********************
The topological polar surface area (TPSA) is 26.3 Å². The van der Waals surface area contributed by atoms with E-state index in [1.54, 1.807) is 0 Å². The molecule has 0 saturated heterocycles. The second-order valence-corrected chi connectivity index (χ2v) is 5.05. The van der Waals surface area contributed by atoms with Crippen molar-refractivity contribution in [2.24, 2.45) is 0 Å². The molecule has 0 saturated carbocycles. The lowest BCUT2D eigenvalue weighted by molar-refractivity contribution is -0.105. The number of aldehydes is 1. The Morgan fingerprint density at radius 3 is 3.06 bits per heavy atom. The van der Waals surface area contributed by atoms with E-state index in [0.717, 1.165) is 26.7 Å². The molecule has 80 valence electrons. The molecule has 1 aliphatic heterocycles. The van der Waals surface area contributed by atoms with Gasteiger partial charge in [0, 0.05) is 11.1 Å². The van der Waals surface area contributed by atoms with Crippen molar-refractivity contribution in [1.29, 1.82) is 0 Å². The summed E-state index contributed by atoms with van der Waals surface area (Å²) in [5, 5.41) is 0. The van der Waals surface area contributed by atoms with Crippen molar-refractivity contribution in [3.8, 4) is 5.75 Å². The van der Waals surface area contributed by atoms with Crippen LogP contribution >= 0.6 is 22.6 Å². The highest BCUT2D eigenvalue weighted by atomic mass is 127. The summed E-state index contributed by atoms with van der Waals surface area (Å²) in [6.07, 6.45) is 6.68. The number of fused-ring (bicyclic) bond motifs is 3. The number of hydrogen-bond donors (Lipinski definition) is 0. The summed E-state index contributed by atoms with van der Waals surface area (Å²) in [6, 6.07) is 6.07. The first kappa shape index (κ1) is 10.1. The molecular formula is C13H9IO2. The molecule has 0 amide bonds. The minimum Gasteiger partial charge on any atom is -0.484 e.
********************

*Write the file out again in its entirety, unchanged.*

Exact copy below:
The topological polar surface area (TPSA) is 26.3 Å². The van der Waals surface area contributed by atoms with E-state index in [1.54, 1.807) is 0 Å². The molecule has 0 saturated heterocycles. The second-order valence-corrected chi connectivity index (χ2v) is 5.05. The van der Waals surface area contributed by atoms with Crippen molar-refractivity contribution in [2.24, 2.45) is 0 Å². The molecule has 0 saturated carbocycles. The lowest BCUT2D eigenvalue weighted by molar-refractivity contribution is -0.105. The number of aldehydes is 1. The Morgan fingerprint density at radius 3 is 3.06 bits per heavy atom. The van der Waals surface area contributed by atoms with E-state index in [0.717, 1.165) is 26.7 Å². The molecule has 80 valence electrons. The molecule has 1 aliphatic heterocycles. The van der Waals surface area contributed by atoms with Gasteiger partial charge in [0, 0.05) is 11.1 Å². The van der Waals surface area contributed by atoms with Crippen molar-refractivity contribution in [1.29, 1.82) is 0 Å². The summed E-state index contributed by atoms with van der Waals surface area (Å²) in [5, 5.41) is 0. The van der Waals surface area contributed by atoms with Crippen molar-refractivity contribution in [3.8, 4) is 5.75 Å². The van der Waals surface area contributed by atoms with Crippen LogP contribution >= 0.6 is 22.6 Å². The highest BCUT2D eigenvalue weighted by atomic mass is 127. The summed E-state index contributed by atoms with van der Waals surface area (Å²) in [6.07, 6.45) is 6.68. The number of fused-ring (bicyclic) bond motifs is 3. The number of hydrogen-bond donors (Lipinski definition) is 0. The summed E-state index contributed by atoms with van der Waals surface area (Å²) in [6, 6.07) is 6.07. The first kappa shape index (κ1) is 10.1. The molecular formula is C13H9IO2. The molecule has 0 amide bonds. The minimum Gasteiger partial charge on any atom is -0.484 e.